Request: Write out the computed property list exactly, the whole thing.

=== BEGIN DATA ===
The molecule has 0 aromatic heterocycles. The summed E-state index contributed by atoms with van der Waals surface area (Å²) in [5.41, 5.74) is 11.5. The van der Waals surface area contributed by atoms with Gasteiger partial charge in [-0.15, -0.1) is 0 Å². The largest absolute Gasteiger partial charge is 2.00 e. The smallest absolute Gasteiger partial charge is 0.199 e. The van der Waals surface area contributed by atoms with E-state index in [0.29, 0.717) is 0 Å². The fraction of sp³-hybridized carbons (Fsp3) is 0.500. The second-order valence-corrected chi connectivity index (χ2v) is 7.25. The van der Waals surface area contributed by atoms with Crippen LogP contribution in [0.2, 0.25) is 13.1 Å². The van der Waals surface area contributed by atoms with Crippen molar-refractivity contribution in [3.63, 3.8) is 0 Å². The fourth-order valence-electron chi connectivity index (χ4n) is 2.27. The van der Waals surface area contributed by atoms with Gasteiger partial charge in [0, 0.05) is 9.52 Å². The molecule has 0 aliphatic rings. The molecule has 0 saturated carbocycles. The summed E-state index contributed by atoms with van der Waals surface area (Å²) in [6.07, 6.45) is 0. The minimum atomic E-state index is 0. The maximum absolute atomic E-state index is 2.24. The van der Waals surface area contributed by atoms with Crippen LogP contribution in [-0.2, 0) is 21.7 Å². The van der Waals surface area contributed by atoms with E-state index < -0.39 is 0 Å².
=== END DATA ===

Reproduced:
The molecule has 0 aromatic heterocycles. The summed E-state index contributed by atoms with van der Waals surface area (Å²) in [5.41, 5.74) is 11.5. The van der Waals surface area contributed by atoms with Gasteiger partial charge in [-0.15, -0.1) is 0 Å². The largest absolute Gasteiger partial charge is 2.00 e. The smallest absolute Gasteiger partial charge is 0.199 e. The van der Waals surface area contributed by atoms with E-state index in [0.29, 0.717) is 0 Å². The fraction of sp³-hybridized carbons (Fsp3) is 0.500. The second-order valence-corrected chi connectivity index (χ2v) is 7.25. The van der Waals surface area contributed by atoms with Crippen LogP contribution in [0.2, 0.25) is 13.1 Å². The van der Waals surface area contributed by atoms with Crippen molar-refractivity contribution in [3.63, 3.8) is 0 Å². The fourth-order valence-electron chi connectivity index (χ4n) is 2.27. The van der Waals surface area contributed by atoms with Gasteiger partial charge in [0, 0.05) is 9.52 Å². The molecule has 0 aliphatic rings. The molecule has 0 saturated carbocycles. The summed E-state index contributed by atoms with van der Waals surface area (Å²) in [6.07, 6.45) is 0. The minimum atomic E-state index is 0. The maximum absolute atomic E-state index is 2.24. The van der Waals surface area contributed by atoms with Crippen LogP contribution in [-0.2, 0) is 21.7 Å². The van der Waals surface area contributed by atoms with E-state index < -0.39 is 0 Å².